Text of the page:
Yoyogi Park in Tokyo - several groups were reserving their hanami picnic spots in the park early in the morning, despite the cold. The blossoms of Prunus x yedoensis appear before the leaves and so are regarded as "earth-bound clouds" by the Japanese.
The Japanese imperial throne might have the Chrysanthemum as its symbol, but there is nothing more essentially Japanese than sakura, the cherry blossom. As Matthew Wilson recently wrote in his excellent article in Financial Times, admiring sakura is very deeply rooted in the Japanese soul, associated as they are with the cultural tradition of mono no aware, the awareness of the impermanence and transience of things, and consequent restrained sadness for their passing. What a beautiful concept in our world all too much fixated on permanent youth - and related quick 'remedies'.
From early March in the south to late May in the furthest parts of the country in the north, the sakura zensen, or the cherry blossom front, rides like a frothy wave through the country, with daily weather reports carefully keeping track on the best dates for viewing. Hanami picnics are planned accordingly, and the best parks get very busy, people sitting on their tarps from early mornings to reserve place for the rest of the party to arrive. While in Tokyo, several groups were already spreading their waterproof sheets on the ground in Yoyogi park early in the morning, even if the weather was freezing cold. Patience is a characteristic to be connected with Japanese arts, but it comes handy in other aspects of life there as well.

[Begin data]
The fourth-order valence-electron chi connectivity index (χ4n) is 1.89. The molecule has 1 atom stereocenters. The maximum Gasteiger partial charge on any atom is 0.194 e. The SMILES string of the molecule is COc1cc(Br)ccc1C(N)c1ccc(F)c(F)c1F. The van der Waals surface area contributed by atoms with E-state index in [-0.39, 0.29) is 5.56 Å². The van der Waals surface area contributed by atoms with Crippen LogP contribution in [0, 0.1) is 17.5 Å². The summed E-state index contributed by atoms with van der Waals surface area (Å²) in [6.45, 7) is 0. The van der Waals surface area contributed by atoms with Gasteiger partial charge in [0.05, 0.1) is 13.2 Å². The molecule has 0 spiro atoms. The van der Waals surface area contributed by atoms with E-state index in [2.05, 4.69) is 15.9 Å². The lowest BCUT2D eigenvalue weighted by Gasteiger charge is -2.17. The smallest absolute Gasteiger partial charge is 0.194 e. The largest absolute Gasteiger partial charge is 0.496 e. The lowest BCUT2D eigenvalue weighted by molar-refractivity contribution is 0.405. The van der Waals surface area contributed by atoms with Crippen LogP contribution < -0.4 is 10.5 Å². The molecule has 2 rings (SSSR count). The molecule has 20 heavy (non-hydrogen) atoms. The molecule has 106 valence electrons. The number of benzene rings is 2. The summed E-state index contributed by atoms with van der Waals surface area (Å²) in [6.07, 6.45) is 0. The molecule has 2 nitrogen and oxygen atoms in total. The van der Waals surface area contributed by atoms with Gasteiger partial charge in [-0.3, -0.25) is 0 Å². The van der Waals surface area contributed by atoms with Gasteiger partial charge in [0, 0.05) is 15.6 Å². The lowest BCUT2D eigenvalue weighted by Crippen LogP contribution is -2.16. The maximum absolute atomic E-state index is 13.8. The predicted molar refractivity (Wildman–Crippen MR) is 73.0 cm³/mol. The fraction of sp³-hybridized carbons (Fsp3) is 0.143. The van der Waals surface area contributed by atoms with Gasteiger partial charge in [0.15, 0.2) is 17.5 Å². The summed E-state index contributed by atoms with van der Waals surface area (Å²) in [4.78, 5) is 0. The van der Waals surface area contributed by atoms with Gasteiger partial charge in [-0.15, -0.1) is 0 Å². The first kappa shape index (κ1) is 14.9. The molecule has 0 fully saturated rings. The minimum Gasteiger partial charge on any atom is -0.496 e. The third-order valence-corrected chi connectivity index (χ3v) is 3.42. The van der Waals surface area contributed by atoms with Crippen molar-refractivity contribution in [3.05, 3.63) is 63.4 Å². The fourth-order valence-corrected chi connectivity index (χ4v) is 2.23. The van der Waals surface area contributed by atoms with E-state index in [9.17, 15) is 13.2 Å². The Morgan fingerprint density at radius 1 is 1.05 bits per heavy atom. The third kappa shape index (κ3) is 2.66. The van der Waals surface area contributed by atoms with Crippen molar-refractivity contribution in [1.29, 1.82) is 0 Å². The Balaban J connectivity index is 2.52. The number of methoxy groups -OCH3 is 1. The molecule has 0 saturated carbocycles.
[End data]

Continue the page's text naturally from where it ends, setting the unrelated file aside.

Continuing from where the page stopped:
The Japan Weather Association publishes a special forecast for the sakura bloom in the whole country from south to north, you can find it here. Sakura are celebrated in parks and temples all over the country, making the ritual of 'hanami' the floral event with most participants on the whole planet.
You are never too young to have your first sakura portrait taken... from Hama-rikyu park in Tokyo.
Everywhere, people ask passers-by to take pictures of them in front of especially beautiful cherry specimens. We found this one at the Arisugawanomiya Memorial Park in Hiro-o (and took some family photos in front of it, too).
Another beautiful cherry tree in the same park...
... and a whole family sitting down for a picnic under it, in the middle of the working week. People tend to take time off during the sakura peak season to celebrate hanami with their family and friends.
In Japan, one glorious blooming season is enough to captivate a whole nation... While so many other plants are bred for repeat flowering these days, I'm sure that even the most profit-hungry nurserymen understand how unnatural this would be in the case of cherries (and lilacs, and so many other harbingers of spring) that would loose their special magic if they would bloom repeatedly the warm season through...mono no aware, again.